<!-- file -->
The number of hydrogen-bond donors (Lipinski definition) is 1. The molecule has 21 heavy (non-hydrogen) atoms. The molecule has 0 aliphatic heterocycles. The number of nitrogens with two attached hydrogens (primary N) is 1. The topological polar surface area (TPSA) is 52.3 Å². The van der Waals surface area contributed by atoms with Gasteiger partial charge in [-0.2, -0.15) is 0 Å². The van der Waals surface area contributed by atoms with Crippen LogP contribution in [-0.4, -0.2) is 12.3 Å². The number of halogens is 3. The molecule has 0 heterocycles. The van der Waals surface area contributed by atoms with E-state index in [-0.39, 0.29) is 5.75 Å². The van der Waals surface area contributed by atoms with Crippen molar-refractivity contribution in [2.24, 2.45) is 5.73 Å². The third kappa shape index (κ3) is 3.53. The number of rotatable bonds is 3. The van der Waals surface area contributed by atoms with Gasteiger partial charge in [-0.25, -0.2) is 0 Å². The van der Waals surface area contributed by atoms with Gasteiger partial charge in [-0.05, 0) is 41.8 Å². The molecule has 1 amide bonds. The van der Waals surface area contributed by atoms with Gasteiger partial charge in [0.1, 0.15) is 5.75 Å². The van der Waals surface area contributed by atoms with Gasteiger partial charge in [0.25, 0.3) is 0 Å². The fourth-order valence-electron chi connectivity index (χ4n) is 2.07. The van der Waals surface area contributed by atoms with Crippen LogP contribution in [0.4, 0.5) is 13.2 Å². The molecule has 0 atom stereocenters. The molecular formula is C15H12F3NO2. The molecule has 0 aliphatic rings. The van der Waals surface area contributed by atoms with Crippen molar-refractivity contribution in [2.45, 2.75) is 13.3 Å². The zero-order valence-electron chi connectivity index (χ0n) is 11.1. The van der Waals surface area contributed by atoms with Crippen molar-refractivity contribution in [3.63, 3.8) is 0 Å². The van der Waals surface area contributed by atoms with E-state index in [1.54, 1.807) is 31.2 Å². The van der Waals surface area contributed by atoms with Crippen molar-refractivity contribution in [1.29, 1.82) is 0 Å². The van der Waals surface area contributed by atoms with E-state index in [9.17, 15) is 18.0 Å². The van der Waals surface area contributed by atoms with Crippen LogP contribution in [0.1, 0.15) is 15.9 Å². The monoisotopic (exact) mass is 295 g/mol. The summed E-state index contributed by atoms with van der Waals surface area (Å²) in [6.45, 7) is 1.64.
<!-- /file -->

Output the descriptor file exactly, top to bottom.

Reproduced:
The number of hydrogen-bond donors (Lipinski definition) is 1. The molecule has 21 heavy (non-hydrogen) atoms. The molecule has 0 aliphatic heterocycles. The number of nitrogens with two attached hydrogens (primary N) is 1. The topological polar surface area (TPSA) is 52.3 Å². The van der Waals surface area contributed by atoms with Gasteiger partial charge in [-0.2, -0.15) is 0 Å². The van der Waals surface area contributed by atoms with Crippen LogP contribution in [-0.4, -0.2) is 12.3 Å². The number of halogens is 3. The molecule has 0 heterocycles. The van der Waals surface area contributed by atoms with E-state index in [-0.39, 0.29) is 5.75 Å². The van der Waals surface area contributed by atoms with Crippen molar-refractivity contribution in [2.24, 2.45) is 5.73 Å². The third kappa shape index (κ3) is 3.53. The number of rotatable bonds is 3. The van der Waals surface area contributed by atoms with Gasteiger partial charge in [-0.25, -0.2) is 0 Å². The van der Waals surface area contributed by atoms with Gasteiger partial charge in [-0.05, 0) is 41.8 Å². The molecule has 1 amide bonds. The van der Waals surface area contributed by atoms with Gasteiger partial charge in [0.1, 0.15) is 5.75 Å². The van der Waals surface area contributed by atoms with Gasteiger partial charge in [0.25, 0.3) is 0 Å². The fourth-order valence-electron chi connectivity index (χ4n) is 2.07. The van der Waals surface area contributed by atoms with Crippen LogP contribution in [0.4, 0.5) is 13.2 Å². The molecule has 0 atom stereocenters. The molecular formula is C15H12F3NO2. The molecule has 0 aliphatic rings. The van der Waals surface area contributed by atoms with Crippen molar-refractivity contribution in [2.45, 2.75) is 13.3 Å². The zero-order valence-electron chi connectivity index (χ0n) is 11.1. The van der Waals surface area contributed by atoms with Crippen molar-refractivity contribution in [3.63, 3.8) is 0 Å². The van der Waals surface area contributed by atoms with E-state index in [1.54, 1.807) is 31.2 Å². The van der Waals surface area contributed by atoms with Crippen molar-refractivity contribution in [1.29, 1.82) is 0 Å². The van der Waals surface area contributed by atoms with E-state index in [9.17, 15) is 18.0 Å². The van der Waals surface area contributed by atoms with Crippen LogP contribution in [0.1, 0.15) is 15.9 Å². The monoisotopic (exact) mass is 295 g/mol. The summed E-state index contributed by atoms with van der Waals surface area (Å²) in [6.45, 7) is 1.64.